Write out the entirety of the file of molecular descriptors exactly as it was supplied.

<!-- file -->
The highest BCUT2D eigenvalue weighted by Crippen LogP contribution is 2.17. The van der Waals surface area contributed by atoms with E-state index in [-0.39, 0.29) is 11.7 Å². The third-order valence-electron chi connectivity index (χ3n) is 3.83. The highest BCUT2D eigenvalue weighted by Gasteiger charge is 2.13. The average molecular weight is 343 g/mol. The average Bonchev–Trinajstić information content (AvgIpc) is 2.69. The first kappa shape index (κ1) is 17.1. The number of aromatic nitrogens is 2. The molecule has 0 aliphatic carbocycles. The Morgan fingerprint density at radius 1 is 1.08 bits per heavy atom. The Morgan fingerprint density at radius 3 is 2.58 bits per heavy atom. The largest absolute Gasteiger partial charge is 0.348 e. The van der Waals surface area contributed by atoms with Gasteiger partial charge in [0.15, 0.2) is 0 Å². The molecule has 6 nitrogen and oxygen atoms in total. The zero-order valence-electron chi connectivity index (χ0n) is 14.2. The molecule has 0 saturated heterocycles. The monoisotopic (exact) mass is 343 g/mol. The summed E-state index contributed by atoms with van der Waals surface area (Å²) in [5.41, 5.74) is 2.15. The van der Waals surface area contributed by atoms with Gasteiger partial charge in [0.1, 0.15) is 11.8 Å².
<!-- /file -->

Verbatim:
The highest BCUT2D eigenvalue weighted by Crippen LogP contribution is 2.17. The van der Waals surface area contributed by atoms with E-state index in [-0.39, 0.29) is 11.7 Å². The third-order valence-electron chi connectivity index (χ3n) is 3.83. The highest BCUT2D eigenvalue weighted by Gasteiger charge is 2.13. The average molecular weight is 343 g/mol. The average Bonchev–Trinajstić information content (AvgIpc) is 2.69. The first kappa shape index (κ1) is 17.1. The number of aromatic nitrogens is 2. The molecule has 0 aliphatic carbocycles. The Morgan fingerprint density at radius 1 is 1.08 bits per heavy atom. The Morgan fingerprint density at radius 3 is 2.58 bits per heavy atom. The largest absolute Gasteiger partial charge is 0.348 e. The van der Waals surface area contributed by atoms with Gasteiger partial charge in [0.15, 0.2) is 0 Å². The molecule has 6 nitrogen and oxygen atoms in total. The zero-order valence-electron chi connectivity index (χ0n) is 14.2. The molecule has 0 saturated heterocycles. The monoisotopic (exact) mass is 343 g/mol. The summed E-state index contributed by atoms with van der Waals surface area (Å²) in [5.41, 5.74) is 2.15. The van der Waals surface area contributed by atoms with Gasteiger partial charge in [0.1, 0.15) is 11.8 Å².